PhD - Leuven | More than two weeks ago
2D materials are explored as candidates for channel materials in highly scaled transistors thanks to their excellent electrostatic control and pristine van der Waals surfaces. Ab initio modelling of transition-metal dichalcogenides (TMDs) shows promising performance. However, due to their van der Waals nature, 2D materials face significant integration challenges, including increased variability. Alternatively, through standard CMOS scaling, ultra-thin body (UTB) silicon approaches a quasi-2D material and may offer similar electrostatic control. While their integration path is more straightforward, the lack of a pristine van der Waals interface may induce even higher process variability. Two main questions thus arise: (1) can UTB silicon be as performant as native 2D materials, and (2) how does the variability of UTB silicon compare to 2D materials?
To address these questions, a physics-based compact model is indispensable. At imec, significant effort is devoted to developing compact models that capture the behavior of FinFETs, nanosheets, and ideal 2D transistors, as predicted by advanced TCAD and quantum transport simulators. However, the physics of UTB and 2D devices is fundamentally different than that of bulk materials. In low-dimensional materials, the material’s interface is inseparable from the material itself. Interactions with the surroundings are much stronger, and materials parameters are a strong function of their environment. Effects such as electron-phonon scattering, remote-phonon scattering, surface roughness, trapped charges, and oxide dangling bonds must be correctly captured in the compact model to describe the performance and variability of these inherently non-ideal devices.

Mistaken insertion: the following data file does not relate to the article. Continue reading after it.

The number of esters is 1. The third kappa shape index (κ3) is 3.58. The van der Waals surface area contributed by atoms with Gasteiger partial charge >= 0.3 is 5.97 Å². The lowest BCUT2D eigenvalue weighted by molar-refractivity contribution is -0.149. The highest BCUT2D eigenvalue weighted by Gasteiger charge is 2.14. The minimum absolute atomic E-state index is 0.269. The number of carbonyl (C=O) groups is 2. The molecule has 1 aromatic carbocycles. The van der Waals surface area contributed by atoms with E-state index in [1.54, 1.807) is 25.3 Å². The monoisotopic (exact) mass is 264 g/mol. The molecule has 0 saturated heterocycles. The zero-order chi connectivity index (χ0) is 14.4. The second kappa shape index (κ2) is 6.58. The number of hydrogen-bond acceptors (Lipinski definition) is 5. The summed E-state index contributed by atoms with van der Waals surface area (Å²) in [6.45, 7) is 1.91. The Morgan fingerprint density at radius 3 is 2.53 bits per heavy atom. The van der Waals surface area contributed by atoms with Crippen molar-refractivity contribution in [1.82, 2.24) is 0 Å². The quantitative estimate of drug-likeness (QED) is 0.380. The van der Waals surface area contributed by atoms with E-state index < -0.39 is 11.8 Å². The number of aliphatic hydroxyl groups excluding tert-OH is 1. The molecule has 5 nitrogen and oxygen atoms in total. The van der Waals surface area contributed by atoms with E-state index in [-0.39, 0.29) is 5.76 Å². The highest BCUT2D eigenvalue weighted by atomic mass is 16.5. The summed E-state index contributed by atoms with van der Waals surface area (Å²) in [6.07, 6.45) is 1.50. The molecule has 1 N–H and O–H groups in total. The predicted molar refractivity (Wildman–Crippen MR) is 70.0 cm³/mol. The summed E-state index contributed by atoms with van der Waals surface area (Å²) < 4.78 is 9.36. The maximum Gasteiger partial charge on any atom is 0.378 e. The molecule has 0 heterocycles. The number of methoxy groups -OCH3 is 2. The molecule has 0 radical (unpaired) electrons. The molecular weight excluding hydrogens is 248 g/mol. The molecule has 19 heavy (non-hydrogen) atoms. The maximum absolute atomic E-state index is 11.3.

As a Ph.D. candidate, you will need to distil the complex material and device physics that governs the non-ideal quasi-2D device into approximate analytical methods to be implemented in a performant compact model. You will collaborate closely with the advanced simulation groups at imec to fit and adapt your model to the latest device predictions. To reliably capture the process variability, you will incorporate the latest experimental data from imec’s state-of-the-art cleanroom. At the interface of device and circuit design, you will work with device experts at imec to compare the power, performance, cost and area (PPAC) of these quasi-2D devices. Finally, you will collaborate with circuit designers at imec and KU Leuven to understand the relevant parameter space and manage the variability challenges of these highly scaled devices. Through this work, you will help build the CMOS scaling roadmap into the future.
Required background: Electrical Engineering, Nanoscience.
Type of work: 15% literature, 60% modelling and implementation, 25% simulation
Supervisor: Paul Heremans
Daily advisor: Maarten Van de Put
The reference code for this position is 2023-025. Mention this reference code on your application form.